Mayor's Court. --There were the usual number of "subjects," black and white, before the Mayor yesterday, but their cases were mostly of little interest. George Moore and John Kelly, sailors, were charged with stealing a silver watch from Robert, slave of John Hunter. While Robert was with his back on Saturday night, near the corner of Mayo and Broad street, the accused passed by and asked him the time. He took out his watch to tell them, when Moore snatched it and ran up Broad streets. Mr. John A. Foster, who witnessed the robbery, followed the rogues and pointed them out to watchman Perdue, who arrested them in Dominick's tobacco store on Broad street, above 7th street. When arrested Moore had the stolen watch in his pocket. The accused were committed for trial. Warner, slave of Robert B. Trower, was charged with having a gold watch and pencil, supposed to be stolen. Warner said he had bought the watch from an unknown soldier, and had the receipt at home.
Alex White (search for this): article 4
et. When arrested Moore had the stolen watch in his pocket. The accused were committed for trial. Warner, slave of Robert B. Trower, was charged with having a gold watch and pencil, supposed to be stolen. Warner said he had bought the watch from an unknown soldier, and had the receipt at home. It appearing that he was going at large, the Mayor committed him, and continued the case as to the watch until to-day. Ned Hudson, a free negro, keeping a grocery and bar room on 6th street, near the Second Market, was charged with permitting an unlawful assembly of eight negroes on his premises; and Martha and Betsy, slaves, were charged with being in the said unlawful assembly. In the absence of witnesses for the defence, the case was continued. The case of James P. Tyler, clerk of the Second Market, charged with huckstering in the said market, was continued until to-morrow. Alex White, a free negro, having a pass from Camp Lee that was out of date, was discharged.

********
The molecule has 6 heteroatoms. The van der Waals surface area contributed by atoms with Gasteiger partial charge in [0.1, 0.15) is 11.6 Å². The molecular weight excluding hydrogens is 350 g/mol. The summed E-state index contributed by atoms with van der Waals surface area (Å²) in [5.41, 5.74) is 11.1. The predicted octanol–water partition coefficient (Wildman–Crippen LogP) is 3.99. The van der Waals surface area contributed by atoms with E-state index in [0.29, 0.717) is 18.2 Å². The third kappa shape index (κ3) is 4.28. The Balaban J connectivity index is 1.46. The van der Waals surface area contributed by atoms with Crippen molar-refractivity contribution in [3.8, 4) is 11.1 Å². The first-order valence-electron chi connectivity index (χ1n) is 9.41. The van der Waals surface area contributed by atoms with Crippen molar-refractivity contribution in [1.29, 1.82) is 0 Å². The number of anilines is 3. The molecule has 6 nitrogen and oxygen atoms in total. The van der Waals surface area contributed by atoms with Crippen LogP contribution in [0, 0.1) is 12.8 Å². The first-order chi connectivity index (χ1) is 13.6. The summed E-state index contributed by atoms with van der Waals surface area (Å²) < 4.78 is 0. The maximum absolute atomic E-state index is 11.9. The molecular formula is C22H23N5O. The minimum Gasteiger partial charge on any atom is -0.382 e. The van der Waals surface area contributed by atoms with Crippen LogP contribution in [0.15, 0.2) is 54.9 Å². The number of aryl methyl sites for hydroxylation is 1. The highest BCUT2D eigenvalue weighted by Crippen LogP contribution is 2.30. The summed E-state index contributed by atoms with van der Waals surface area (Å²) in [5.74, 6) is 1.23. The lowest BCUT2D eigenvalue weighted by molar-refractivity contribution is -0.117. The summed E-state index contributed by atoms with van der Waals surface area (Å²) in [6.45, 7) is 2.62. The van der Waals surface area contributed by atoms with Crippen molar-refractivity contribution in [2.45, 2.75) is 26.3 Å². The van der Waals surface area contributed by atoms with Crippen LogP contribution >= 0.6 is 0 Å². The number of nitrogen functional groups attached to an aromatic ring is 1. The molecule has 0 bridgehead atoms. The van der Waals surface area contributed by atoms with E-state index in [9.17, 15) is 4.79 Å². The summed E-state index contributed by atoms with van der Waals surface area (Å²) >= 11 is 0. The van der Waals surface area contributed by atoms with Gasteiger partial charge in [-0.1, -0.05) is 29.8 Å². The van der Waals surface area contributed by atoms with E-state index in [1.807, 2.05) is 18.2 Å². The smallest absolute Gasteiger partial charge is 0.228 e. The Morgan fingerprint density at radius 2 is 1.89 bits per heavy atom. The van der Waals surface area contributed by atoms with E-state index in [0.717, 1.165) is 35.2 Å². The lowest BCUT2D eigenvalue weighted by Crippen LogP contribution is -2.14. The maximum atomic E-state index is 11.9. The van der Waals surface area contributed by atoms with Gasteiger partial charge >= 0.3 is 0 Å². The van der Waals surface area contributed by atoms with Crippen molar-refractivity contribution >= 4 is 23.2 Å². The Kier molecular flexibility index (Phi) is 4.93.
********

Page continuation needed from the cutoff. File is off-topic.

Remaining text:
John Hunter (search for this): article 4
Mayor's Court. --There were the usual number of "subjects," black and white, before the Mayor yesterday, but their cases were mostly of little interest. George Moore and John Kelly, sailors, were charged with stealing a silver watch from Robert, slave of John Hunter. While Robert was with his back on Saturday night, near the corner of Mayo and Broad street, the accused passed by and asked him the time. He took out his watch to tell them, when Moore snatched it and ran up Broad streets. Mr. John A. Foster, who witnessed the robbery, followed the rogues and pointed them out to watchman Perdue, who arrested them in Dominick's tobacco store on Broad street, above 7th street. When arrested Moore had the stolen watch in his pocket. The accused were committed for trial. Warner, slave of Robert B. Trower, was charged with having a gold watch and pencil, supposed to be stolen. Warner said he had bought the watch from an unknown soldier, and had the receipt at home.